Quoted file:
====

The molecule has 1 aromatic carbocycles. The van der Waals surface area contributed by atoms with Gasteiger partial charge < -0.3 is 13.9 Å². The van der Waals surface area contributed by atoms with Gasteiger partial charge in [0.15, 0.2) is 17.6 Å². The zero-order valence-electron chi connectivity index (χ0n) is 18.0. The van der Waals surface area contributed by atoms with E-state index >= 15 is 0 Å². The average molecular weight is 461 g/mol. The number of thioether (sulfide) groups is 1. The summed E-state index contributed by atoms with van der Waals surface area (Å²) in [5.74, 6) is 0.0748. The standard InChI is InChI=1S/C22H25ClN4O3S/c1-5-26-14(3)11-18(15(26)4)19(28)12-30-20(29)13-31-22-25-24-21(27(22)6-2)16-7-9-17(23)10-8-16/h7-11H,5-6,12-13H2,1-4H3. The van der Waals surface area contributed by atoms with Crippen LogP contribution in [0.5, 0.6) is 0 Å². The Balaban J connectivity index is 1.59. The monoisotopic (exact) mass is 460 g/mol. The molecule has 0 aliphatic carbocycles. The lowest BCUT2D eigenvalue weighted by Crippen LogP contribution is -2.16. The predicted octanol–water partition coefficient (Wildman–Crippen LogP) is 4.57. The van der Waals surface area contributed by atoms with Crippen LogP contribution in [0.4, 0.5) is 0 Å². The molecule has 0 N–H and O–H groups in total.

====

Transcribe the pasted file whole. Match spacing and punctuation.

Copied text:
The molecule has 1 aromatic carbocycles. The van der Waals surface area contributed by atoms with Gasteiger partial charge < -0.3 is 13.9 Å². The van der Waals surface area contributed by atoms with Gasteiger partial charge in [0.15, 0.2) is 17.6 Å². The zero-order valence-electron chi connectivity index (χ0n) is 18.0. The van der Waals surface area contributed by atoms with E-state index >= 15 is 0 Å². The average molecular weight is 461 g/mol. The number of thioether (sulfide) groups is 1. The summed E-state index contributed by atoms with van der Waals surface area (Å²) in [5.74, 6) is 0.0748. The standard InChI is InChI=1S/C22H25ClN4O3S/c1-5-26-14(3)11-18(15(26)4)19(28)12-30-20(29)13-31-22-25-24-21(27(22)6-2)16-7-9-17(23)10-8-16/h7-11H,5-6,12-13H2,1-4H3. The van der Waals surface area contributed by atoms with Crippen LogP contribution in [0.5, 0.6) is 0 Å². The Balaban J connectivity index is 1.59. The monoisotopic (exact) mass is 460 g/mol. The molecule has 0 aliphatic carbocycles. The lowest BCUT2D eigenvalue weighted by Crippen LogP contribution is -2.16. The predicted octanol–water partition coefficient (Wildman–Crippen LogP) is 4.57. The van der Waals surface area contributed by atoms with Crippen LogP contribution in [0.4, 0.5) is 0 Å². The molecule has 0 N–H and O–H groups in total.